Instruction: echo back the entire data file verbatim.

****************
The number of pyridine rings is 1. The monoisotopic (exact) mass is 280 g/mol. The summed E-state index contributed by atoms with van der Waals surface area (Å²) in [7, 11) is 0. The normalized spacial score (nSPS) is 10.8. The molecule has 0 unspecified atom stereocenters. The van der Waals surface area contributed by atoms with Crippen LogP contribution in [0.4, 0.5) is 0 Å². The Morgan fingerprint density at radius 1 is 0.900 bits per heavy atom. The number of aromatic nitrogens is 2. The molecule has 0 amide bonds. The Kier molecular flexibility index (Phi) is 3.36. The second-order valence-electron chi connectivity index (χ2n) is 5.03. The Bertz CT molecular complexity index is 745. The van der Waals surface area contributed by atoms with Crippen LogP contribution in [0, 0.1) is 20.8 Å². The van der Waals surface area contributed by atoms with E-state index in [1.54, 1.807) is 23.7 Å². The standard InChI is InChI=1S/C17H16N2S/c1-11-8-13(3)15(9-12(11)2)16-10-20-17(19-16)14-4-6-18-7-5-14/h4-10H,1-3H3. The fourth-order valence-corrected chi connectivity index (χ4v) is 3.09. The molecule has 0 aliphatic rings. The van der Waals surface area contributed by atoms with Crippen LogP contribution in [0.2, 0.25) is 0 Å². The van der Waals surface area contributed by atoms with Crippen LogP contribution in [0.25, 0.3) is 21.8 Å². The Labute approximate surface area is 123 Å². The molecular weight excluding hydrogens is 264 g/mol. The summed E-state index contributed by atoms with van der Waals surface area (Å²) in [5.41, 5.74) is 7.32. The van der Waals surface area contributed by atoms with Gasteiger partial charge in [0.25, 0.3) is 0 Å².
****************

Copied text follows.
The number of pyridine rings is 1. The monoisotopic (exact) mass is 280 g/mol. The summed E-state index contributed by atoms with van der Waals surface area (Å²) in [7, 11) is 0. The normalized spacial score (nSPS) is 10.8. The molecule has 0 unspecified atom stereocenters. The van der Waals surface area contributed by atoms with Crippen LogP contribution in [0.4, 0.5) is 0 Å². The Morgan fingerprint density at radius 1 is 0.900 bits per heavy atom. The number of aromatic nitrogens is 2. The molecule has 0 amide bonds. The Kier molecular flexibility index (Phi) is 3.36. The second-order valence-electron chi connectivity index (χ2n) is 5.03. The Bertz CT molecular complexity index is 745. The van der Waals surface area contributed by atoms with Crippen LogP contribution in [0, 0.1) is 20.8 Å². The van der Waals surface area contributed by atoms with E-state index in [1.54, 1.807) is 23.7 Å². The standard InChI is InChI=1S/C17H16N2S/c1-11-8-13(3)15(9-12(11)2)16-10-20-17(19-16)14-4-6-18-7-5-14/h4-10H,1-3H3. The fourth-order valence-corrected chi connectivity index (χ4v) is 3.09. The molecule has 0 aliphatic rings. The van der Waals surface area contributed by atoms with Crippen LogP contribution in [0.2, 0.25) is 0 Å². The van der Waals surface area contributed by atoms with Crippen LogP contribution in [0.25, 0.3) is 21.8 Å². The Labute approximate surface area is 123 Å². The molecular weight excluding hydrogens is 264 g/mol. The summed E-state index contributed by atoms with van der Waals surface area (Å²) in [5.41, 5.74) is 7.32. The van der Waals surface area contributed by atoms with Gasteiger partial charge in [0.25, 0.3) is 0 Å².